ELK CREEK MANAGEMENT COMPANY, Plaintiff–Respondent, v. Harold GILBERT and Melissa Strittmatter, Defendants–Appellants.
This is an appeal from a landlord's action for forcible entry and detainer. Defendants are tenants of plaintiff, Elk Creek Management Company. At trial, defendants argued that plaintiff's no-cause eviction notice was unlawful retaliation for complaints that defendants had made about the electrical system on the rental property. The trial court disagreed and found in favor of plaintiff. Because we conclude that the trial court did not misinterpret ORS 90.385, the antiretaliation statute within the Oregon Residential Landlord Tenant Act (ORLTA), we affirm.
We take the facts from the trial court's findings and from unrebutted testimony at trial, except as noted. Defendants rented a house owned by DeBoer and managed by plaintiff Elk Creek. Sometime before mid-May 2009—the exact date is undetermined—defendant Gilbert, in a telephone call to DeBoer, complained about the electrical system on the property. Subsequently, DeBoer and the manager's employee, Gluch, did a “walk-through” of the house. The walk-through occurred on May 19, 2009. At that time, defendant Strittmatter complained again about the electrical system.1 A month later, DeBoer and Gluch did a follow-up walk-through with a licensed electrician. At that time, the electrician told DeBoer that the electrical wiring needed extensive work. The afternoon following the walk-through, defendants received a phone call from Gluch informing them that DeBoer had decided to end the month-to-month lease. The following day, defendants received a 30–day no-cause eviction notice accompanied by a note from Gluch that read, “I am sorry that I have to give you the thirty days notice. [DeBoer] has several repairs including updating the electrical. If there is anything I can do please let me know.”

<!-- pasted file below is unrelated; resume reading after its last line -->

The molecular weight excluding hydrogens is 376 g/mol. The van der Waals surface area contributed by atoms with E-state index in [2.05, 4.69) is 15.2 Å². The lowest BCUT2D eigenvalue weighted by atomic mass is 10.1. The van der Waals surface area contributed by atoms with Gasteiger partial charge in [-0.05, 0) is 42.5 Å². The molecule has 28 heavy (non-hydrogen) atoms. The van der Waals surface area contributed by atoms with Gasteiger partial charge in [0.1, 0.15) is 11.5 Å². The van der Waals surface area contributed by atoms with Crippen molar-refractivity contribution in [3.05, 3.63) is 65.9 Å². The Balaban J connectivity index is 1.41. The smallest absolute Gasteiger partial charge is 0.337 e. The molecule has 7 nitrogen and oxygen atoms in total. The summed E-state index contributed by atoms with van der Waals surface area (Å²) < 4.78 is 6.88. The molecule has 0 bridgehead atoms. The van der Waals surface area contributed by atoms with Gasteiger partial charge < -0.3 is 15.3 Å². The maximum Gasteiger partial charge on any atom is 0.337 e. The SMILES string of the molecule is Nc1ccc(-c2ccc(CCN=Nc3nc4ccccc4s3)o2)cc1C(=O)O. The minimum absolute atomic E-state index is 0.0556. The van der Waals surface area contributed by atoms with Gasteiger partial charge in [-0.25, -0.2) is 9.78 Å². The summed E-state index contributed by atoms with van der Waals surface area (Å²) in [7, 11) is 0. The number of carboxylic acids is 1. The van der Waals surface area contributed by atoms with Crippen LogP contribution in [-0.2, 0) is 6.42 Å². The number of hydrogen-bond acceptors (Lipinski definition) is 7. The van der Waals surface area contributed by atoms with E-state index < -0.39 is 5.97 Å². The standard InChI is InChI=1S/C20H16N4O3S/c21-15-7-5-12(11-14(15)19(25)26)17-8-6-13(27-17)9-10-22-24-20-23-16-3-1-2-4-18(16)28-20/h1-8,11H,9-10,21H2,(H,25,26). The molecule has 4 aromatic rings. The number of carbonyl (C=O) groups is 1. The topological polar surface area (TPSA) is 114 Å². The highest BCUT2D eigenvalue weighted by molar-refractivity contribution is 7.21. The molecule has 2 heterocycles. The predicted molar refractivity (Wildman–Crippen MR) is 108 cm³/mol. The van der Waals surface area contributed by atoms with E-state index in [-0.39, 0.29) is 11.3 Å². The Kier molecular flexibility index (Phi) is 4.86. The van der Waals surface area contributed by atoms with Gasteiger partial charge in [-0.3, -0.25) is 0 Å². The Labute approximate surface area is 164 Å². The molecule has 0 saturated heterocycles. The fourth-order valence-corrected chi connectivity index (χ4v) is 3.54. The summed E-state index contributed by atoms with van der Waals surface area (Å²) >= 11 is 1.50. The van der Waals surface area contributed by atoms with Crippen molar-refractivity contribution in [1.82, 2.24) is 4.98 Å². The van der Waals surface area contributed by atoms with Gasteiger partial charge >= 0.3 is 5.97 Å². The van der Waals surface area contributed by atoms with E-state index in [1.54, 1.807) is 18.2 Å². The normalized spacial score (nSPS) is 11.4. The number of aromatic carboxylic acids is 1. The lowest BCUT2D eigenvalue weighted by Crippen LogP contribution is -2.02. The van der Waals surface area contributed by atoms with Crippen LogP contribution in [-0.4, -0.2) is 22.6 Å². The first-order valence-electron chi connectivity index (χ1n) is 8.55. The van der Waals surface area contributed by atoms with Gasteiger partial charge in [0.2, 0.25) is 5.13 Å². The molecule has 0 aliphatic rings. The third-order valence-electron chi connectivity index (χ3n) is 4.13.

Defendants did not leave the premises after the 30 days had expired, and plaintiff filed this eviction action. In their answer, defendants alleged that the 30–day no-cause notice was given because of their complaints and was, therefore, retaliatory under ORS 90.385, quoted below, and therefore impermissible. The case was tried before the court. Gluch testified that she did not know why DeBoer had decided to terminate the lease. DeBoer did not attend the trial.
The trial court concluded that the termination was not for retaliatory reasons. Specifically, the court concluded:
“The concept of retaliation (lex talionis) has ancient foundations and in common language is easily understood in metaphors such as ‘an eye for an eye’ or ‘a tooth for a tooth.’ The essence of the concept is that when one suffers a real or perceived wrong, a like injury will be inflicted upon the one who did the initial real or perceived harm. [Defendants] inflicted no wrong upon DeBoer when they noted some problems involving the electrical system. Nor did DeBoer attempt to respond in a wrongful manner by attempting to harm [defendants] by terminating their tenancy when such complaint(s) were made. In fact, it appears that during the tenancy DeBoer has spent considerable sums attempting to maintain the premises in a habitable condition during the tenancy, and took no action against [defendants] when they were previously in default on their rent. In fact, the conduct and circumstances involved in this case on the part of both the defendants and plaintiff are rather innocuous in this Court's opinion. The facts of this case do not in this Court's opinion establish that the tenancy termination constituted retaliation by DeBoer against [defendants] because they expressed at some point prior to the termination that they had some electrical concerns regarding the premises.”
(Emphasis in original; footnotes omitted.) Consequently, the trial court found in favor of plaintiff, and this appeal followed.
ORS 90.385 provides, in part:
“(1) Except as provided in this section, a landlord may not retaliate by increasing rent or decreasing services, by serving a notice to terminate the tenancy or by bringing or threatening to bring an action for possession after: